Columbia Shuttle Military Weapon

Jose G. Perez jgperez at netzero.net
Wed Feb 5 08:40:12 MST 2003


>>Then, dear Jose also published a useless list of the
last 20 missions and assured us in the best of
languages appropriately assigned to space experts that
only one, only one of those missions was of a military
purpose.  Privy of undisclosed secrets of state, he is
here re assuring us: these were scientific experiments
and missions, we should honor those smart assholes who
are sent up there to make our science and lives
better.<<

"Dear Jose" published the "useless" list of the last 20 missions motivated
by this exchange:

>Jose:
>STS 107 was a serious scientific research expedition.

>John:
>Really? Then most experts not at the service of the
>Bush administration that evaluated the last 50 or so
>missions of the Shuttle as 90% for military purposes
>are wrong.

The list I published showed quite convincingly to me that the claim that 90%
of the last "50 or so" missions of the shuttle was for military purposes is
false. Now we are told that, in essence, the real nature of the missions are
"undisclosed secrets of state" and I've been taken in by government cover
stories. Perhaps.

However, for that to be true, you would need to posit that this conspiracy
is one that involves tens of thousands of people, mostly civilians, and that
not a single one has broken ranks, not even those engineers who've gone to
Congress and the press to criticize the shuttle program as a whole as a
boondoggle. You'd have to posit that among those privvy to at least part of
the secrets are quite a few cosmonauts from Russia and astronauts from
Europe, their mission planners and trainers in their home countries and the
people they respond to. That NASA TV --which is usually live from the
shuttle or in the mission control room during flights-- and is broadcast
from a satellite unencrypted, carried continuously by many cable systems,
and streamed on the internet by various sites, is so artfully orchestrated
that no one has ever let slip any tell-tale reference or comment or picture
onto the air.

Absent evidence to back it up, this is just not credible. If major military
missions were involved, much more likely what you'd hear is a terse
announcement the shuttle launched on a mission to deploy Pentagon
communications satellites and an equally terse announcement they had
returned and nothing else. That's the way they did it when the Pentagon was
relying on the shuttle fleet for lifts to orbit.

After all, although it offers very few details, the US military makes no
secret of the fact that it has its own quite expansive space program. The
amdinistration has made no secret of its plans to deploy a star wars
defense. Why go through all these shennanigans and playing hide and seek
when a simple statement that this is just one more of the scores of secret
military launches of the past decade or two would suffice?

In another post I've presented what I believe is the real explanation for
the existence and continuing role of the shuttle. Basically, it was a story
NASA admnistrators and the politicians above them talked themselves into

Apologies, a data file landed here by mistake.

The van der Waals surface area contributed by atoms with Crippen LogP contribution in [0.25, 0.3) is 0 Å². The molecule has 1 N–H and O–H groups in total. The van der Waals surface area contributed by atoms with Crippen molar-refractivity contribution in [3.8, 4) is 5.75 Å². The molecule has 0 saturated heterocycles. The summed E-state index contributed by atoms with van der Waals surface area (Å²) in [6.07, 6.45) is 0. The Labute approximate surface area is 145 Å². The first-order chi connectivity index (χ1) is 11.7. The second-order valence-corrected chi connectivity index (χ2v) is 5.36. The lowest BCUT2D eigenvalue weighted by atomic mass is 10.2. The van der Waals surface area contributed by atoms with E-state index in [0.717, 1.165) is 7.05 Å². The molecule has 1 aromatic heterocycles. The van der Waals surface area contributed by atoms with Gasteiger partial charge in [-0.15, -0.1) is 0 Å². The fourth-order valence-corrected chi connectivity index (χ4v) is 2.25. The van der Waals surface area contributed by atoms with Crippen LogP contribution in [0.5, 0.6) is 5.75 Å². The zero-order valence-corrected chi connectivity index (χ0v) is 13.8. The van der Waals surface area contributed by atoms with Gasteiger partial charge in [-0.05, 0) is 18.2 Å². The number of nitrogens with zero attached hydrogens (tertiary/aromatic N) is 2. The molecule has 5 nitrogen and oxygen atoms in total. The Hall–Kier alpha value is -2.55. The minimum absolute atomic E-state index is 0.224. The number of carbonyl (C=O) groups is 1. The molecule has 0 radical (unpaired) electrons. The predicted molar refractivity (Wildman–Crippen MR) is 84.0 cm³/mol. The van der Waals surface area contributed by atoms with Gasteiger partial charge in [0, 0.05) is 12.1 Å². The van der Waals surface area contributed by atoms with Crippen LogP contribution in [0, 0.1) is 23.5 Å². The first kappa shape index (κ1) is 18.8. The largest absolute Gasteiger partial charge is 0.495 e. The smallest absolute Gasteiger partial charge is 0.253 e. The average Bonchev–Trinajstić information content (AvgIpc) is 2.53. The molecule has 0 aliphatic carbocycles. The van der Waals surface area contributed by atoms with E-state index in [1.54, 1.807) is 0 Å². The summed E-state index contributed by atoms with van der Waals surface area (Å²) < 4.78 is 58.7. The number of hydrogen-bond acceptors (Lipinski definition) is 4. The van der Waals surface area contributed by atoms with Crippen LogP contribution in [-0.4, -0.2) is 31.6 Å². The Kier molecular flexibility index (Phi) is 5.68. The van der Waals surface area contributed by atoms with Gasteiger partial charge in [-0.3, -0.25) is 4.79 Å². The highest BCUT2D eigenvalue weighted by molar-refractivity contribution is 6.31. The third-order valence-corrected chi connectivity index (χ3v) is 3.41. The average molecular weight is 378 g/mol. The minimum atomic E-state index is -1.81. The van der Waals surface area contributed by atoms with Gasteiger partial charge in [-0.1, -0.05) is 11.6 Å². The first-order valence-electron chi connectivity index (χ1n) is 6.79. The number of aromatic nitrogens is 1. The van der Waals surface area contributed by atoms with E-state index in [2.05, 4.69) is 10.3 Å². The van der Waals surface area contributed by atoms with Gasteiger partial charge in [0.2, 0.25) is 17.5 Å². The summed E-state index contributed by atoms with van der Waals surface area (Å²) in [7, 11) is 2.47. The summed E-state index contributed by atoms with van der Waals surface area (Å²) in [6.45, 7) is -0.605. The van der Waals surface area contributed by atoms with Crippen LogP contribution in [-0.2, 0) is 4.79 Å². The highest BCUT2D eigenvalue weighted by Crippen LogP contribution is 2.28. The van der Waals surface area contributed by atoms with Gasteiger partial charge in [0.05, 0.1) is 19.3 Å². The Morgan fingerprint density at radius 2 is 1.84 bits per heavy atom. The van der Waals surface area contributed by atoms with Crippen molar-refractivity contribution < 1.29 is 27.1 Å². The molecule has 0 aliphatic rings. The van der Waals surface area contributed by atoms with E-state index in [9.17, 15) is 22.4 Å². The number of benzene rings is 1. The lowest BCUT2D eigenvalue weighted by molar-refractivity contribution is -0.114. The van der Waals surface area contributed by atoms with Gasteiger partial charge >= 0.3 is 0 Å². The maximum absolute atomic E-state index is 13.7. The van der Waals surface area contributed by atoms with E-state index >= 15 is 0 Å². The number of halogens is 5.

based on a need they felt to keep people centrally involved in space
exploration, essentially for PR/political purposes. Originally the shuttle
would do everything; after challenger, its role was restricted to scientific
missions. The priorities for investigations carried out have been skewed by
the need to justify human staffing, and exploration of alternative ways of
doing many of the same investigations without human operators have been cut
off as a result, all sorts of less than optimal decisions have been made
essentially because of an extremely strong institutional/political bias for
doing things with people on board these specific vehicles. Pork barrel
politicking has also played a role, including favoring government high-tech
military contractors who saw their business cut back as a result of the
slowdown in post-Cold War military spending. But that is one thing, it is
quite another to assert these were people on a strictly military mission or
a mission that was primarily or overwhelmingly military in character.

I've challenged you and those who think several times to present evidence to
back up your statements. Instead, you keep trying to shift the terms of the
debate, and add ever more fantastic assertions to your collection of
unsupported declarations.

The way to refute my list that shows that 19 out of the 20 most recent
missions appear to be mostly non-military missions is obvious -- come out
with the testimony of "most experts not at the service of the Bush
administration" and their arguments that show that "the last 50 or so
missions of the shuttle are 90% for military purposes."

Again, I believe these "most experts" and their statements do not exist. I
believe you and those who think like you conjured them up out of thin air to
try to justify an ultraleft, "more revolutionary than thou" stance *typical*
of  Trotskyist sectarians (but  not only) in face of the Columbia tragedy.
When you were challenged on it, you tried to bluff your way out of it.

By making this charge, I've now given you the opportunity to prove me
wrong -- with devastating effect. All you need to do is to trot out the
evidence or statements or pointers where they can be found on the Internet.
Then my ignorance, adaptation to imperialism and all the rest of it will be
laid bare for all to see. IF you have the evidence, I don't see how you
would be able to resist letting me have a double barrell dose.

José


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